The Snapcraft roadmap
Publishing software through snaps is super easy and snapcraft is the tool to use for this. Let’s take a look at the roadmap together and see which exciting features are going to come up next.
Interfaces in Ubuntu Core allow snaps to communicate or share resources, so it’s important we figure out how interfaces work, which ones we’d like to implement next and which open questions there are.
Playpen – Snapping software together Some weeks ago the Community team set up a small branch in which we collaborated on snapping software. It was good fun, we worked on things together, learnt from each other and quickly worked out common issues. We’d like to extend the project and get more people involved. Let’s discuss the project and workflow together.
How to snap your software
If you wanted to start snapping software (yours or somebody else’s) and wanted to see a presentation of snapcraft and a few demos, this is exactly the session you’ve been looking for.
Snappy docs – next steps
Snappy and snapcraft docs are luckily being written by the developers as part of the development process, but we should take a look at the docs together again and see what we’re missing, no matter if it’s updates, more coherence, more examples or whatever else.
Demo: Snaps on the desktop
Here’s the demo on how to get yourself set up as a user or developer of snaps on your regular Ubuntu desktop.
I’m looking forward to see you in all these sessions!
Ubuntu 16.04 LTS, aka the Xenial Xerus, has just been released. It’s incredible that it’s already the 24th Ubuntu release and the 6th LTS release. If you have been around for a while and need a blast from the past, check out this video:
You would think that after such a long time releases get somewhat inflationary and less important and while I’d very likely always say on release day “yes, this one is the best of all so far”, Ubuntu 16.04 is indeed very special to me.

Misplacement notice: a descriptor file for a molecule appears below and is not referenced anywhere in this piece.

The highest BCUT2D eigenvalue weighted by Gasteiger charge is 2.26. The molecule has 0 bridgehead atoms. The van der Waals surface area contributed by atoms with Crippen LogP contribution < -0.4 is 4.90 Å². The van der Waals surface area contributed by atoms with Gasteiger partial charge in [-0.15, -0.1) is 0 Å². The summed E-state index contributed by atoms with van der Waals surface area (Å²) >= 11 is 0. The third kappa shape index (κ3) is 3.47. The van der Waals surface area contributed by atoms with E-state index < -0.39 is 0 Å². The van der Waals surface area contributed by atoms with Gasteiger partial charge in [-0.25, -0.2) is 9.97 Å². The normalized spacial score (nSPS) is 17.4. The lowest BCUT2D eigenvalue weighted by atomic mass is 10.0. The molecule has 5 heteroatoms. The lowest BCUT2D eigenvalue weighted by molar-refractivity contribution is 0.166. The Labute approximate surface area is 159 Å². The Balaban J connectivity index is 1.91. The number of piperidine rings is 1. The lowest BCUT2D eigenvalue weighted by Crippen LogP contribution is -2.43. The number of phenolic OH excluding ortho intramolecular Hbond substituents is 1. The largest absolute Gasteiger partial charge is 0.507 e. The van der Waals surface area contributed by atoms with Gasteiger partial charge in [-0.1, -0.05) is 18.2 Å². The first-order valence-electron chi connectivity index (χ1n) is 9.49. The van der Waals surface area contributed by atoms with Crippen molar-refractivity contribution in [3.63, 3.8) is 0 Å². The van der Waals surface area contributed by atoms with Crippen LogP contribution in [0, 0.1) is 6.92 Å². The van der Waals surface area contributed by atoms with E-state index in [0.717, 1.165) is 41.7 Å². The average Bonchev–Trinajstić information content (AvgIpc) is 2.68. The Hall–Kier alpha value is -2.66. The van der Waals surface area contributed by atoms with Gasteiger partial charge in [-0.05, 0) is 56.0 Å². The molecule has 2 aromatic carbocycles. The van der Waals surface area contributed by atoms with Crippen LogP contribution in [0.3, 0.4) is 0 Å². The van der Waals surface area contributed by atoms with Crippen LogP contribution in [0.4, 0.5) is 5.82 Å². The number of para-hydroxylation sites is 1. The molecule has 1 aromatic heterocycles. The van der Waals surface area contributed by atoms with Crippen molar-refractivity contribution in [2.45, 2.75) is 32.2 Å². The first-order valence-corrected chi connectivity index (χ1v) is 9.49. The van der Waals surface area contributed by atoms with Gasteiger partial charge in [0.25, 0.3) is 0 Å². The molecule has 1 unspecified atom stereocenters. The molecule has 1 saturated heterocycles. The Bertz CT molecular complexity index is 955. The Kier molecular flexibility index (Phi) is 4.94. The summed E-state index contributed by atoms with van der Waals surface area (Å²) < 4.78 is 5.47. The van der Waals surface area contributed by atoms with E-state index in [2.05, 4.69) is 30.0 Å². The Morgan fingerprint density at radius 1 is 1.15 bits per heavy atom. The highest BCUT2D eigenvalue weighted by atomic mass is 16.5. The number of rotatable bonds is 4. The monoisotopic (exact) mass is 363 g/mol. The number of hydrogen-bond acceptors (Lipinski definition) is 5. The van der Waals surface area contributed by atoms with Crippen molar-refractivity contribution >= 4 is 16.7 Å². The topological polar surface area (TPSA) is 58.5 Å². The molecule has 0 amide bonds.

Snappy Ubuntu Core 2.0 landing just in time for the 16.04 LTS release only happened due to the great and very hard work of many teams and individuals. I also see it as the implementation of lots of feedback we have been getting from third party app developers, ISVs and upstream projects over the years. Basically what all of them wanted was in a nutshell: a solid Ubuntu base, flexibility in handling their app and the relevant stack, independence from distro freezes, dead-simple packaging, bullet-proof upgrades and rollbacks, and an app store model established with the rise of the smartphones. Snappy Ubuntu Core is exactly that and more. What it also brings to Ubuntu is a clear isolation between apps and a universal trust model.
As most of you know, I’ve been trying to teach people how to do packaging for Ubuntu for years and it continued to improve and get easier, but all in all, it still is hard to get right. snapcraft makes this so much easier. It’s just beautiful. If you have been doing some packaging in the past, just take a look at some of the examples.
Landing a well-working and stable snapd with clear-cut and stable set of APIs was the most important aspect, especially considering that almost everyone will be basing their work on 16.04 LTS, which is going to be supported for five years. This includes being able to use snapcraft on the LTS.
Today you can build a snap, upload it to the store using snapcraft upload, having it automatically reviewed and published by the store and Desktop users can install it on their system. This brings you in a position where you can easily share your software with millions of users, without having to wait for somebody to upload it to the distro for you, without having your users add yet another PPA, etc.
So, what’s still missing? Quite a few things actually. Because you have to bundle your dependencies, packages are still quite big. This will change as soon as the specifics of OS and library snaps are figured out. Apart from that many new interfaces will need to be added to make Ubuntu Core really useful and versatile. There are also still a few bugs which need figuring out.
If you generally like what you’re reading here, come and talk to us. Introduce yourselves, talk to us and we’ll figure out if anything you need it still missing.
If you’re curious you can also check out some blog posts written by people who worked on this relentlessly in the last weeks: